July 24 2014 Latest news:
Thursday, November 15, 2012
A ‘Question Time’ event held to celebrate the first anniversary of a group set up to promote one of Norwich’s most historic streets could become an annual fixture.
The King Street Cultural Quarter is made up of residents, businesses and others with an interest in the area and was set up a year ago with the aim of putting King Street back on the map.
And to celebrate its birthday a Question Time event was held with representatives from Norfolk County Council, Norwich City Council, the police, Broads Authority, VisitNorwich, Norwich Society and the Evening News forming a panel to take part in an hour of questions about the local area.
It was held at the King’s Centre in King Street last night, and afterwards, Jason Borthwick, who agreed to remain as chairman for another year, said: “It went very well and there were a lot of interesting ideas. It was not just locals sitting back, but people genuinely getting involved.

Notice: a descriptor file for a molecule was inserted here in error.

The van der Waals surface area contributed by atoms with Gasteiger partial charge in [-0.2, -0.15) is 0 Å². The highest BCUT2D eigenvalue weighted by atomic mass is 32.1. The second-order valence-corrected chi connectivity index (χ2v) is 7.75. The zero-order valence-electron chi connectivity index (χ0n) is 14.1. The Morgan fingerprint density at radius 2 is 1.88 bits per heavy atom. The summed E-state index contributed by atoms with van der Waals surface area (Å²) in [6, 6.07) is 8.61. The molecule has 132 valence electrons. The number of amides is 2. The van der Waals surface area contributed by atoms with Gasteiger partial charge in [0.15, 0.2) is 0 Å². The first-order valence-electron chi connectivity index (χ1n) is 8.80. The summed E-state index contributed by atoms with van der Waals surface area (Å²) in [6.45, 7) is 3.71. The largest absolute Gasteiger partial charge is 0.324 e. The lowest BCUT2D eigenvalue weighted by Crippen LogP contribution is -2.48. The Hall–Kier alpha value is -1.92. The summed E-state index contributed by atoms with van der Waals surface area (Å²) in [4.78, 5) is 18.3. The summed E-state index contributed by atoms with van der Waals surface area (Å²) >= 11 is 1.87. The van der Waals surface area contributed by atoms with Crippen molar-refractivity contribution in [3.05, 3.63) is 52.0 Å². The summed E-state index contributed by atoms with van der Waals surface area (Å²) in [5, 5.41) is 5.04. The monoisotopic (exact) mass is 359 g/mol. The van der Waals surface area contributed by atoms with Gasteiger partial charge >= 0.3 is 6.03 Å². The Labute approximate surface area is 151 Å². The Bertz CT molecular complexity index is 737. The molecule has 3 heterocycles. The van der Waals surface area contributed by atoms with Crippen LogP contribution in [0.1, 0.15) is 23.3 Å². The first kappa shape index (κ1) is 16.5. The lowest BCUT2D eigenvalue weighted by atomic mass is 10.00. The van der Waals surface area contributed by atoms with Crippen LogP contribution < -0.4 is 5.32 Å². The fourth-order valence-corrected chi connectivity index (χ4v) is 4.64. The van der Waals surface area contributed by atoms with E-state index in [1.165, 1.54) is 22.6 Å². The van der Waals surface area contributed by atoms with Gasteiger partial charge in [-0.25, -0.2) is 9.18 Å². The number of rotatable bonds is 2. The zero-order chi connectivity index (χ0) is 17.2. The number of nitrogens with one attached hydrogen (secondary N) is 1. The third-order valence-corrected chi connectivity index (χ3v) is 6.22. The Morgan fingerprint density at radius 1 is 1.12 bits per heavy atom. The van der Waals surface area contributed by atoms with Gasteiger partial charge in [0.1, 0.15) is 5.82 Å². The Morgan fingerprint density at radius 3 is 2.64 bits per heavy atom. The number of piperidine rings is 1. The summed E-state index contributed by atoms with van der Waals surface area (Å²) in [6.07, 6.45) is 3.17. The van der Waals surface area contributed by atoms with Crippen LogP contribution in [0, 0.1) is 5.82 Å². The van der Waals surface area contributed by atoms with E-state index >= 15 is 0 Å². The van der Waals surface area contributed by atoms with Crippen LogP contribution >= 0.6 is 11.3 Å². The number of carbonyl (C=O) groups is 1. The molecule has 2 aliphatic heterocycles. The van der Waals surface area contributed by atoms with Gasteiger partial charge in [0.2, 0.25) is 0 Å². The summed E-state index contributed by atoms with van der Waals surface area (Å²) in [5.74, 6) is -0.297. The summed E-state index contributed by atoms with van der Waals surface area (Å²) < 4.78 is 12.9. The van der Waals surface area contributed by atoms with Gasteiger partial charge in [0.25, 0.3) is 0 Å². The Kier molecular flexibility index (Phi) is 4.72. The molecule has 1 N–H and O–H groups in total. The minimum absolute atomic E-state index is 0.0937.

“There was talk about how the river could be used better, discussions about community gardens, and how to prettify King Street with trees without making it unsafe for CCTV coverage.
“There was also talk of a neighbourhood plan for the area, to include what sort of buildings are required and what the area needs.”
He said the Question Time event could be held each November, but added that there was no update on the planned backbackers’ hostel at the former Ferry Boat pub in King Street.
“There is a lot of uncertainty about the economic climate at present and no-one is rushing to leap into projects. But it’s not dead and buried. It just has to be economically viable,” he added.
The meeting was held in the same week that a vision of how new life could be breathed into the wider King Street area was unveiled.
A draft plan is being drawn up for the area and feedback from the public and businesses has revealed the enthusiasm for a blueprint aimed to attract investment into that part of Norwich.
People who live and work in the area have said they want to see homes with gardens built, more done to showcase the river and an area which is rich in heritage already transformed into a cultural hub for the city.
Norwich City Council and the Homes and Communities Agency (HCA) asked people to help plan for the future of the area between the River Wensum, Ber Street and Rose Lane.
The initial findings have been identified by the project team and the results of it will be revealed at a two-day public exhibition on Friday and Saturday next week.